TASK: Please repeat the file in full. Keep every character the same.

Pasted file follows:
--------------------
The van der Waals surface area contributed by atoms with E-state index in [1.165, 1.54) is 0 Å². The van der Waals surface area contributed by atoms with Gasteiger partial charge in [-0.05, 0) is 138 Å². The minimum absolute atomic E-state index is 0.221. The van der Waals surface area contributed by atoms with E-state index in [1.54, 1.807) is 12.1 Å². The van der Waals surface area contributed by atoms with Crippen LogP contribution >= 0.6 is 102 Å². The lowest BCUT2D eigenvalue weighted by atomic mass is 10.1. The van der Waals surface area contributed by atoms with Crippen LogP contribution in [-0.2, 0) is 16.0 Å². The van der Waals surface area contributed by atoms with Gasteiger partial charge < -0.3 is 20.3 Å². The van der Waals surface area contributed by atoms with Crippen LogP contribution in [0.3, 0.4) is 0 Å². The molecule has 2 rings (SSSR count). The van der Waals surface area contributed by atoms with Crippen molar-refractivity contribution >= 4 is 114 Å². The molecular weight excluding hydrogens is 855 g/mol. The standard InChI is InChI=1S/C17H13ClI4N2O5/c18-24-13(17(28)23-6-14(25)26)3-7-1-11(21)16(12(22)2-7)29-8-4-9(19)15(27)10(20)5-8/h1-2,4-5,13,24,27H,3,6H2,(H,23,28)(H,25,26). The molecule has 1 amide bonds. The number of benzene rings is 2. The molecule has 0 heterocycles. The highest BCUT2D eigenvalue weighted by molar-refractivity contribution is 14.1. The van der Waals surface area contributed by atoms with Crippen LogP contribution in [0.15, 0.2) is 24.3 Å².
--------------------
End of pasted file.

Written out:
The van der Waals surface area contributed by atoms with E-state index in [1.165, 1.54) is 0 Å². The van der Waals surface area contributed by atoms with Gasteiger partial charge in [-0.05, 0) is 138 Å². The minimum absolute atomic E-state index is 0.221. The van der Waals surface area contributed by atoms with E-state index in [1.54, 1.807) is 12.1 Å². The van der Waals surface area contributed by atoms with Crippen LogP contribution >= 0.6 is 102 Å². The lowest BCUT2D eigenvalue weighted by atomic mass is 10.1. The van der Waals surface area contributed by atoms with Crippen LogP contribution in [-0.2, 0) is 16.0 Å². The van der Waals surface area contributed by atoms with Gasteiger partial charge < -0.3 is 20.3 Å². The van der Waals surface area contributed by atoms with Crippen LogP contribution in [0.3, 0.4) is 0 Å². The molecule has 2 rings (SSSR count). The van der Waals surface area contributed by atoms with Crippen molar-refractivity contribution >= 4 is 114 Å². The molecular weight excluding hydrogens is 855 g/mol. The standard InChI is InChI=1S/C17H13ClI4N2O5/c18-24-13(17(28)23-6-14(25)26)3-7-1-11(21)16(12(22)2-7)29-8-4-9(19)15(27)10(20)5-8/h1-2,4-5,13,24,27H,3,6H2,(H,23,28)(H,25,26). The molecule has 1 amide bonds. The number of benzene rings is 2. The molecule has 0 heterocycles. The highest BCUT2D eigenvalue weighted by molar-refractivity contribution is 14.1. The van der Waals surface area contributed by atoms with Crippen LogP contribution in [0.15, 0.2) is 24.3 Å².